By Makini Brice
WASHINGTON (Reuters) - U.S. President Donald Trump on Wednesday said a man portrayed in a sketch released by porn star Stormy Daniels, who she said warned her to stop discussing her claims of a sexual encounter with Trump, does not exist.
In response, Daniels' attorney Michael Avenatti said his client would likely update a lawsuit she has filed against the president to include a charge of defamation.
Daniels, whose legal name is Stephanie Clifford, says she had sex with Trump in 2006. She is fighting a 2016 nondisclosure agreement arranged by Trump's personal attorney, Michael Cohen, in which she was paid $130,000 to keep silent.
Trump's lawyers are seeking at least $20 million in damages from Daniels for violations of the nondisclosure agreement.
On Tuesday, she and Avenatti released a sketch of a man whom she said had threatened her in 2011, and they offered a $100,000 reward for information leading to his identification.
Avenatti announced on Wednesday the reward had been increased to $131,000.
The picture they released showed a man with facial stubble and a chiseled jaw, who was wearing a hoodie. Daniels described him in an interview with ABC on Wednesday as "sort of handsome."
Trump has largely remained quiet on the subject, although he told reporters earlier this month that he did not know about the payment to Daniels.
On Wednesday, in his first reference to Daniels via Twitter, he said in a post: "A sketch years later about a nonexistent man. A total con job, playing the Fake News Media for Fools (but they know it)!"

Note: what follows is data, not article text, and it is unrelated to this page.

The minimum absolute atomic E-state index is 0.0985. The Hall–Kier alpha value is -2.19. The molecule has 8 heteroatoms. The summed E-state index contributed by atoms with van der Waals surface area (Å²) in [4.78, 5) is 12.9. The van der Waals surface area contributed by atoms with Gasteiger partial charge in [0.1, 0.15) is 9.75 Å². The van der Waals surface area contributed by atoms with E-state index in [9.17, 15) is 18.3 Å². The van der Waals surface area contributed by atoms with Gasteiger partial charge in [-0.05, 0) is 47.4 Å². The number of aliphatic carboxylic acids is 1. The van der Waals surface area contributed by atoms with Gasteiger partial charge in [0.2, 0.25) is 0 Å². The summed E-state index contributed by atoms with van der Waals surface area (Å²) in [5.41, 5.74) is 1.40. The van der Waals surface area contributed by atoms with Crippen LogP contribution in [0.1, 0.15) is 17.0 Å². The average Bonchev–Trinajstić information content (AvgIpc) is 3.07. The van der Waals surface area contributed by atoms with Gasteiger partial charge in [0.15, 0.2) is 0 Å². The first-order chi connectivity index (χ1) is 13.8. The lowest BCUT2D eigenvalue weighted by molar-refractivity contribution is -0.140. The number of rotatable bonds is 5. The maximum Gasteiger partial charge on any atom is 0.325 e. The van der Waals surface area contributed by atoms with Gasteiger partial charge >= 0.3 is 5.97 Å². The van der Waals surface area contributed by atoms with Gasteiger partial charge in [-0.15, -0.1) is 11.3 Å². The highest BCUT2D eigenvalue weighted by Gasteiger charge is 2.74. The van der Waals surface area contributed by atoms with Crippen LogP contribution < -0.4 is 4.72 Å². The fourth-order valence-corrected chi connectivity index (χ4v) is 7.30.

In an interview with CNN, Avenatti said a defamation claim would likely be added to Daniels' standing lawsuit.
"He's effectively now told the American people that she is a liar, that she is a con, that she has made up this threat and this sketch," he said. "We're likely going to be amending our complaint - we're looking at doing that now - to add a defamation claim directly against the president."
The sketch was released the day after a hearing in federal court in Manhattan, where Trump attorney Cohen fought to limit the capability of federal prosecutors to review documents seized in a raid by FBI agents on his home, office and hotel room.
A source familiar with the raids said that the agents were looking for more information on payments to Daniels within materials related to Cohen's business dealings. The raids are related to a separate investigation into possible collusion between Russia and Trump's 2016 presidential campaign.
Trump has repeatedly said there was no collusion.
(Reporting by Makini Brice; Additional reporting by Mohammad Zargham; editing by Tim Ahmann and Rosalba O'Brien)